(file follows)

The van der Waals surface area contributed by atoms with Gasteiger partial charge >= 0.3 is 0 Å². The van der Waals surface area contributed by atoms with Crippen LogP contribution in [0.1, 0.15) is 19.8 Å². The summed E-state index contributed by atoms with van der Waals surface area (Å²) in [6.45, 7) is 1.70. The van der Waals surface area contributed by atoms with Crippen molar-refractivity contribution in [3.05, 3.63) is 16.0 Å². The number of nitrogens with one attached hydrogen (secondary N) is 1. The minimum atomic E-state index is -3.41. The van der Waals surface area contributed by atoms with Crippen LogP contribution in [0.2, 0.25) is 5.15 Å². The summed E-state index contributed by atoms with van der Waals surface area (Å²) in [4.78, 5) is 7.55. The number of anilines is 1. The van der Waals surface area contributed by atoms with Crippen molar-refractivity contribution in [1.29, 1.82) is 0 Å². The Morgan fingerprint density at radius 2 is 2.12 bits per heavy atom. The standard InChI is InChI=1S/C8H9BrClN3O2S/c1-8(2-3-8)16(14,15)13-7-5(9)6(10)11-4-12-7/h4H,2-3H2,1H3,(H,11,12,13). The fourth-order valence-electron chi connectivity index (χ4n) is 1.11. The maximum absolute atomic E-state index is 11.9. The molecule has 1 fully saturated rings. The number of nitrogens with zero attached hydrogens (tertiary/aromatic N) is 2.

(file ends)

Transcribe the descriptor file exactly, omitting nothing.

The van der Waals surface area contributed by atoms with Gasteiger partial charge >= 0.3 is 0 Å². The van der Waals surface area contributed by atoms with Crippen LogP contribution in [0.1, 0.15) is 19.8 Å². The summed E-state index contributed by atoms with van der Waals surface area (Å²) in [6.45, 7) is 1.70. The van der Waals surface area contributed by atoms with Crippen molar-refractivity contribution in [3.05, 3.63) is 16.0 Å². The number of nitrogens with one attached hydrogen (secondary N) is 1. The minimum atomic E-state index is -3.41. The van der Waals surface area contributed by atoms with Crippen LogP contribution in [0.2, 0.25) is 5.15 Å². The summed E-state index contributed by atoms with van der Waals surface area (Å²) in [4.78, 5) is 7.55. The number of anilines is 1. The van der Waals surface area contributed by atoms with Crippen molar-refractivity contribution in [1.29, 1.82) is 0 Å². The Morgan fingerprint density at radius 2 is 2.12 bits per heavy atom. The standard InChI is InChI=1S/C8H9BrClN3O2S/c1-8(2-3-8)16(14,15)13-7-5(9)6(10)11-4-12-7/h4H,2-3H2,1H3,(H,11,12,13). The fourth-order valence-electron chi connectivity index (χ4n) is 1.11. The maximum absolute atomic E-state index is 11.9. The molecule has 1 fully saturated rings. The number of nitrogens with zero attached hydrogens (tertiary/aromatic N) is 2.